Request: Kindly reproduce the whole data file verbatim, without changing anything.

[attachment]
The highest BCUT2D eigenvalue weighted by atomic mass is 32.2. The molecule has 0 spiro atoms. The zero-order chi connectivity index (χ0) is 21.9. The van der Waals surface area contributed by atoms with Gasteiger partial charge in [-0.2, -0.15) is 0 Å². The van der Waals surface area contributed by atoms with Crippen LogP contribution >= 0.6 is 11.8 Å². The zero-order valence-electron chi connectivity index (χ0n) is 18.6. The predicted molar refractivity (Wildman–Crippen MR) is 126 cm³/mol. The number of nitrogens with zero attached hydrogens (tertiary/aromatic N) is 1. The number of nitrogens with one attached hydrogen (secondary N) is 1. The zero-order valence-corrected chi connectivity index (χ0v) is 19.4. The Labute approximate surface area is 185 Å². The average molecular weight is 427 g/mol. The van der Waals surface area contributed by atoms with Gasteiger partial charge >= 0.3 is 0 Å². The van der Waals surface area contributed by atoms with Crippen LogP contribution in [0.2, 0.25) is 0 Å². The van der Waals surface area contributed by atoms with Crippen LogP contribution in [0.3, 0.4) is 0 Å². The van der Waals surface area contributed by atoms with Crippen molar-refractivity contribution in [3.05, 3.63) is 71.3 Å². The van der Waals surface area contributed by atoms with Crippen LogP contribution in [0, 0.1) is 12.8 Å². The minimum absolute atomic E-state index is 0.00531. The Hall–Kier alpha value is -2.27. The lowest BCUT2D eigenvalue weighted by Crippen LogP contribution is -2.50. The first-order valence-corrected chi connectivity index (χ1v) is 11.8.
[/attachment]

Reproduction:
The highest BCUT2D eigenvalue weighted by atomic mass is 32.2. The molecule has 0 spiro atoms. The zero-order chi connectivity index (χ0) is 21.9. The van der Waals surface area contributed by atoms with Gasteiger partial charge in [-0.2, -0.15) is 0 Å². The van der Waals surface area contributed by atoms with Crippen LogP contribution >= 0.6 is 11.8 Å². The zero-order valence-electron chi connectivity index (χ0n) is 18.6. The predicted molar refractivity (Wildman–Crippen MR) is 126 cm³/mol. The number of nitrogens with zero attached hydrogens (tertiary/aromatic N) is 1. The number of nitrogens with one attached hydrogen (secondary N) is 1. The zero-order valence-corrected chi connectivity index (χ0v) is 19.4. The Labute approximate surface area is 185 Å². The average molecular weight is 427 g/mol. The van der Waals surface area contributed by atoms with Gasteiger partial charge >= 0.3 is 0 Å². The van der Waals surface area contributed by atoms with Crippen LogP contribution in [0.2, 0.25) is 0 Å². The van der Waals surface area contributed by atoms with Crippen LogP contribution in [0.3, 0.4) is 0 Å². The van der Waals surface area contributed by atoms with Crippen molar-refractivity contribution in [3.05, 3.63) is 71.3 Å². The van der Waals surface area contributed by atoms with Crippen LogP contribution in [0, 0.1) is 12.8 Å². The minimum absolute atomic E-state index is 0.00531. The Hall–Kier alpha value is -2.27. The lowest BCUT2D eigenvalue weighted by Crippen LogP contribution is -2.50. The first-order valence-corrected chi connectivity index (χ1v) is 11.8.